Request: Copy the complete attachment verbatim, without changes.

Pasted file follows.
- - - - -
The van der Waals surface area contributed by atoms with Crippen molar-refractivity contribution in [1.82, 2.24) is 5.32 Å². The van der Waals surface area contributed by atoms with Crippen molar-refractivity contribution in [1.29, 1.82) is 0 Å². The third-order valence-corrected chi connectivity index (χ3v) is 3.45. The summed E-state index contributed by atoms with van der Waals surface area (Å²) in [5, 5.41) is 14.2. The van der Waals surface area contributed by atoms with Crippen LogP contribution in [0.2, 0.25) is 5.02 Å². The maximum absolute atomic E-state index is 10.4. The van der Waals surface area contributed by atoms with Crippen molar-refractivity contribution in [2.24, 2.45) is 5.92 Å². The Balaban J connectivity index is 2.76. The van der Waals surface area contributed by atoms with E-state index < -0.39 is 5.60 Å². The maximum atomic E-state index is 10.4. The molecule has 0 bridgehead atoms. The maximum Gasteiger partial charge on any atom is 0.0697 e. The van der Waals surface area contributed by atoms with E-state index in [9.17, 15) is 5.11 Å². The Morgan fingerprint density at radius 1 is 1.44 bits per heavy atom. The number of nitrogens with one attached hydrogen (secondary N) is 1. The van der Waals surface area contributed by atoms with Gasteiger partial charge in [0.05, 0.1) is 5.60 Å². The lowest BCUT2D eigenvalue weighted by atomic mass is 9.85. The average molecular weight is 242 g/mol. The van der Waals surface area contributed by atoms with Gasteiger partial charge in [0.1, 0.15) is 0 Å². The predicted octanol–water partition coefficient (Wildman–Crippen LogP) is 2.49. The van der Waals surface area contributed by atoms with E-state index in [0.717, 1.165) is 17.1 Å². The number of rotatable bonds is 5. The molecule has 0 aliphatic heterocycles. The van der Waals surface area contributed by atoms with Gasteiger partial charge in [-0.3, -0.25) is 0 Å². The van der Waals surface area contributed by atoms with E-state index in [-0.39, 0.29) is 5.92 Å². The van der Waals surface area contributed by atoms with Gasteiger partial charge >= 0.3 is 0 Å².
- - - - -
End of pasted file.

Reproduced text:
The van der Waals surface area contributed by atoms with Crippen molar-refractivity contribution in [1.82, 2.24) is 5.32 Å². The van der Waals surface area contributed by atoms with Crippen molar-refractivity contribution in [1.29, 1.82) is 0 Å². The third-order valence-corrected chi connectivity index (χ3v) is 3.45. The summed E-state index contributed by atoms with van der Waals surface area (Å²) in [5, 5.41) is 14.2. The van der Waals surface area contributed by atoms with Crippen LogP contribution in [0.2, 0.25) is 5.02 Å². The maximum absolute atomic E-state index is 10.4. The van der Waals surface area contributed by atoms with Crippen molar-refractivity contribution in [2.24, 2.45) is 5.92 Å². The Balaban J connectivity index is 2.76. The van der Waals surface area contributed by atoms with E-state index < -0.39 is 5.60 Å². The maximum atomic E-state index is 10.4. The molecule has 0 bridgehead atoms. The maximum Gasteiger partial charge on any atom is 0.0697 e. The van der Waals surface area contributed by atoms with E-state index in [9.17, 15) is 5.11 Å². The Morgan fingerprint density at radius 1 is 1.44 bits per heavy atom. The number of nitrogens with one attached hydrogen (secondary N) is 1. The van der Waals surface area contributed by atoms with Gasteiger partial charge in [0.05, 0.1) is 5.60 Å². The lowest BCUT2D eigenvalue weighted by atomic mass is 9.85. The average molecular weight is 242 g/mol. The van der Waals surface area contributed by atoms with Gasteiger partial charge in [0.1, 0.15) is 0 Å². The predicted octanol–water partition coefficient (Wildman–Crippen LogP) is 2.49. The van der Waals surface area contributed by atoms with E-state index in [0.717, 1.165) is 17.1 Å². The number of rotatable bonds is 5. The molecule has 0 aliphatic heterocycles. The van der Waals surface area contributed by atoms with Gasteiger partial charge in [-0.3, -0.25) is 0 Å². The van der Waals surface area contributed by atoms with E-state index in [-0.39, 0.29) is 5.92 Å². The van der Waals surface area contributed by atoms with Gasteiger partial charge >= 0.3 is 0 Å².